Tangzhong starter is a mixture of bread flour and water / milk / water + milk. The ratio is always 1 (bread flour) : 5 (water).
The mixture is heated to gelatinize which is crucial to make soft and fluffy bread which stays fresh longer.
From Wiki :
Starch gelatinization is a process that breaks down the intermolecular bonds of starch molecules in the presence of water and heat, allowing the hydrogen bonding sites (the hydroxyl hydrogen and oxygen) to engage more water. This irreversibly dissolves the starch granule. Penetration of water increases randomness in the general granule structure and decreases the number and size of crystallineamorphous form. Under the microscope in polarized light starch loses its birefringence and its extinction cross. This process is used in cooking to make roux sauce, pastry, custard or popcorn. regions. Crystalline regions do not allow water entry. Heat causes such regions to become diffuse, so that the chains begin to separate into an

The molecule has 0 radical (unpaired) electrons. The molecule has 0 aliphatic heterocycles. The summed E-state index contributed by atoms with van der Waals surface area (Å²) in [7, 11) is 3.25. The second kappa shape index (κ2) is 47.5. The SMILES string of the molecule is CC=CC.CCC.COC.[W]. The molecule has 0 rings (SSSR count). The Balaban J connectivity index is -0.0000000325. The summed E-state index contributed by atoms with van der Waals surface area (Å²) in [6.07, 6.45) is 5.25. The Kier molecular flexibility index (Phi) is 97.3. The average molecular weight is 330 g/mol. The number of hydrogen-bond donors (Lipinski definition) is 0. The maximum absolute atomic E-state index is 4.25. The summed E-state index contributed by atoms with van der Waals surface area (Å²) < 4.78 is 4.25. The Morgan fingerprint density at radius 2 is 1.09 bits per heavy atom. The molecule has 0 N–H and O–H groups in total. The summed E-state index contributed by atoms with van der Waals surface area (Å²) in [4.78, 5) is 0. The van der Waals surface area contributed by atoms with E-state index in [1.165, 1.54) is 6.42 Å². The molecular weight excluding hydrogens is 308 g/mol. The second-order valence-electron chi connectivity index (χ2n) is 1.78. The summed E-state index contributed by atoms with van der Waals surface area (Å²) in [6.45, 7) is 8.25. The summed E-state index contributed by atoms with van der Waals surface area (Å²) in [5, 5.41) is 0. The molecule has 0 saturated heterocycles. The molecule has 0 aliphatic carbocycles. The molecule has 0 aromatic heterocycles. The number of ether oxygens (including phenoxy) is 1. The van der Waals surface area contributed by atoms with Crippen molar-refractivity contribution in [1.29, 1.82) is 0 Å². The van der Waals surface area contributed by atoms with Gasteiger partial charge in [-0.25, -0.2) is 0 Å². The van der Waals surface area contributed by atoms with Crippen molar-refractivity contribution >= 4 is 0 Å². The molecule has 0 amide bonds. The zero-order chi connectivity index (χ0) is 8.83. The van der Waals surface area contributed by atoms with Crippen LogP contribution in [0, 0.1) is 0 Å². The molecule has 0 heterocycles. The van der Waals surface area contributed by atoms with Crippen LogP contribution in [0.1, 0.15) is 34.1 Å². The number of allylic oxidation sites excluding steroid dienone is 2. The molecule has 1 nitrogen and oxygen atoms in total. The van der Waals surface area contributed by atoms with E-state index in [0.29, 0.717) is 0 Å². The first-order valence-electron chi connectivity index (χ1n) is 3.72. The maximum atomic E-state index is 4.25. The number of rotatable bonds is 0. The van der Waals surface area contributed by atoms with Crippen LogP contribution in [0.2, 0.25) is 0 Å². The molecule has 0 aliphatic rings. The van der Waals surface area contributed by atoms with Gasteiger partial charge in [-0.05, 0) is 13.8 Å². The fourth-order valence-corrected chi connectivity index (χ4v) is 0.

- Gelatinization is also known as the thickening of a liquid.
- The starch grains/flour granules absorb the liquid.
- When heated, the grains/granules swell and then burst, releasing starch into the liquid.
- The granules/grains swell to 30 times their original size (swelling power, peak viscosity).
To make Tangzhong starter — Water Roux
25g bread flour
1. whisk flour and water together until the mixture is well blended and lump free. heat the mixture with a whisk over medium heat and stir till it reaches 65 C.
2. the whole process takes about 2-3 minutes only. worry not if you have no thermometer because after my first attempt, i ditched the thermometer. all you need is to stay focus and stare at the mixture. hahaha! no, i kid you not! as you stir, you will notice the mixture gets thicker and thicker until the ‘lines’ appear (see right picture above). this, is tangzhong. immediately remove or switch off fire.
3. transfer tangzhong to a clean bowl and cover loosely with a plastic wrap sticking to its surface to prevent drying (a layer skin will form when it dries up). let it cool completely before using.
Personally, i prefer making the starter on the day i am gonna use it.
I have once let it chilled overnight (just 1 night) in the fridge and the bread i baked the next day turned out not as soft. Or perhaps, it’s just me.. because it seems that tangzhong starter that has aged for 12 hours in the fridge yields better result! However, another school of thought confirms that tangzhong starter doesn’t improve its flavour with age, unlike sourdough starter. Whatever it is, i’m sticking to making tangzhong on my bread making day. :)
Tangzhong can be stored in the fridge up to 3 days but do discard once it turns grey in colour. Just bring it to room temperature before using it.